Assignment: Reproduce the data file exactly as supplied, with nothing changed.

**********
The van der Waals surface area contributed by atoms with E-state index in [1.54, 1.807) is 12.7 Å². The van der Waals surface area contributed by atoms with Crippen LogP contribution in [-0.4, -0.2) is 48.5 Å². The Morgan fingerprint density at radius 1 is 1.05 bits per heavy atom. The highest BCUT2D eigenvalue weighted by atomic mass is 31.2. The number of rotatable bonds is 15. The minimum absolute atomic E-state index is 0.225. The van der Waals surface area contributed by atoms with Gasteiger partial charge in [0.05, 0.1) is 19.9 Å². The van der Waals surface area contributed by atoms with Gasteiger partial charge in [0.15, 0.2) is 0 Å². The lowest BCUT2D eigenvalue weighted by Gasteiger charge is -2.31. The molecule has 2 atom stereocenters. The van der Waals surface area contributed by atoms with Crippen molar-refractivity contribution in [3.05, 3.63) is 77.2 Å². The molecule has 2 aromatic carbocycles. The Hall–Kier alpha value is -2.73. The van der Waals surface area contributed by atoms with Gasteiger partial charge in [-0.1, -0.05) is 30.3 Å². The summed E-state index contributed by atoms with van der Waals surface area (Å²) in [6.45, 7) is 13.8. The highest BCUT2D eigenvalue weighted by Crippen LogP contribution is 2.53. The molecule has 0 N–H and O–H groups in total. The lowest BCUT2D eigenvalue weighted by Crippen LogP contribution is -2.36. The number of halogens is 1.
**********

The van der Waals surface area contributed by atoms with E-state index in [1.54, 1.807) is 12.7 Å². The van der Waals surface area contributed by atoms with Crippen LogP contribution in [-0.4, -0.2) is 48.5 Å². The Morgan fingerprint density at radius 1 is 1.05 bits per heavy atom. The highest BCUT2D eigenvalue weighted by atomic mass is 31.2. The number of rotatable bonds is 15. The minimum absolute atomic E-state index is 0.225. The van der Waals surface area contributed by atoms with Gasteiger partial charge in [0.05, 0.1) is 19.9 Å². The van der Waals surface area contributed by atoms with Gasteiger partial charge in [0.15, 0.2) is 0 Å². The lowest BCUT2D eigenvalue weighted by Gasteiger charge is -2.31. The molecule has 2 atom stereocenters. The van der Waals surface area contributed by atoms with Crippen molar-refractivity contribution in [3.05, 3.63) is 77.2 Å². The molecule has 2 aromatic carbocycles. The Hall–Kier alpha value is -2.73. The van der Waals surface area contributed by atoms with Gasteiger partial charge in [-0.1, -0.05) is 30.3 Å². The summed E-state index contributed by atoms with van der Waals surface area (Å²) in [6.45, 7) is 13.8. The highest BCUT2D eigenvalue weighted by Crippen LogP contribution is 2.53. The molecule has 0 N–H and O–H groups in total. The lowest BCUT2D eigenvalue weighted by Crippen LogP contribution is -2.36. The number of halogens is 1.